The Diggers were groups of agrarian communists who flourished in England and were led by Gerrard Winstanley and William Everard and lasted just under one year, between 1649 and 1650. Although this is considerably earlier than the focus of the Library collection, many items we hold hark back to the story of the Diggers - from selections of Winstanley's writings to present day recordings and songsheets by people like Chumbawamba ('The diggers' song) and Leon Rosselson ('The world turned upside down').
The Diggers were also known as True Levellers but the leaders of the Levellers themselves denounced this. Having come into personal contact with the Levellers, Winstanley for the first time had become aware of the social and economic problems of the period. A combination of Pride's Purge, the disastrous harvest of 1648 and Winstanley's views on private property being a source of social conflict led him start his digging campaign in April 1649. Since, as a small trader, he had been ruined by the Civil War he wrote 'The New Law of Righteousness', which has been described as a communist manifesto written in the dialect of its day and was credited, by George Woodcock, with having an understanding of social problems in advance of any social thinker before William Godwin 150 years later.
It was after 'the word of God' came to him in a trance telling him 'to publish it abroad' that Winstanley started his digging campaign at St. George's Hill in Surrey. This verse is from one of Winstanley's writings, namely 'The Digger Song', and the many verses virtually encompass the whole cause.
With spades and hoes and plowes, stand up now, stand up now
With spades and hoes and plowes, stand up now,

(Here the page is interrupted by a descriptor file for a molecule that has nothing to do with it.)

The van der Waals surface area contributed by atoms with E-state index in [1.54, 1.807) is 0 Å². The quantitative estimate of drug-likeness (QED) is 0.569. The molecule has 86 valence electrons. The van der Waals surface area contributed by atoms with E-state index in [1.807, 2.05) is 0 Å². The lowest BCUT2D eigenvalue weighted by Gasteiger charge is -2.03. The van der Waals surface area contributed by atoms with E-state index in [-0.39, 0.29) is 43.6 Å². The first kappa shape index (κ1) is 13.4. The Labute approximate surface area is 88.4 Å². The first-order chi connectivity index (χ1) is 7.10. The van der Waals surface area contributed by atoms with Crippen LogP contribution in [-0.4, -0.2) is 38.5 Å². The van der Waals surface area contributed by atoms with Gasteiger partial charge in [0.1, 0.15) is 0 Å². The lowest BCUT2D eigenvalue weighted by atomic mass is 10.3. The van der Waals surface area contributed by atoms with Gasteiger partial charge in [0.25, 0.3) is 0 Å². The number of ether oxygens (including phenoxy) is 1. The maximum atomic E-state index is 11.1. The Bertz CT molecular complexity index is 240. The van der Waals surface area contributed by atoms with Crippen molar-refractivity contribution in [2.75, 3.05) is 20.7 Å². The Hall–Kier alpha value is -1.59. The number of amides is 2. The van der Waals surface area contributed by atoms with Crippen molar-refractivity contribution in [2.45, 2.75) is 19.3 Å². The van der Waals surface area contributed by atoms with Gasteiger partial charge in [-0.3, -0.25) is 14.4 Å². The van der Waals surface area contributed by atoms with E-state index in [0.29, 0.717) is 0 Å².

Your freedom to uphold, seeing Cavaliers are bold
To kill you if they could, and rights from you to hold
Stand up now, Diggers all.
Each day their number increased, digging the waste land and planting vegetables. Winstanley imagined that his venture would be an example to others and spread across the country. He dreamed that everyone would till the earth without an issue of ownership and the whole earth would be a 'common treasury for every man'.
His optimism of about 5000 followers though was not to be realised despite them being promised an equal share in the venture. They met with much local opposition of the wealthy farmers to the point that houses they had erected while waiting for the vegetables to grow were burnt down and their tools destroyed. Following the attacks in June 1649 by several infantry men under a Captain Stravie where a boy was seriously injured and a house burned, Winstanley wrote to Fairfax maintaining that it was 'an undeniable equity that the Common People ought to dig and plough and dwell upon the Commons without hiring them or paying rent to any'. However the plea met with no response. Two days later the Diggers were brutally beaten as they resisted a further attack, and a horse was seriously wounded.
A month later Winstanley and fellow Diggers were arrested on a charge of trespassing on the land of Member of Parliament, Mr Drake, the Lord of the Manor at St. George's Hill. Not being able to plead their own case, one was imprisoned for three days and all were fined heavily. Winstanley was arrested a second time in August on the same charge and fined again.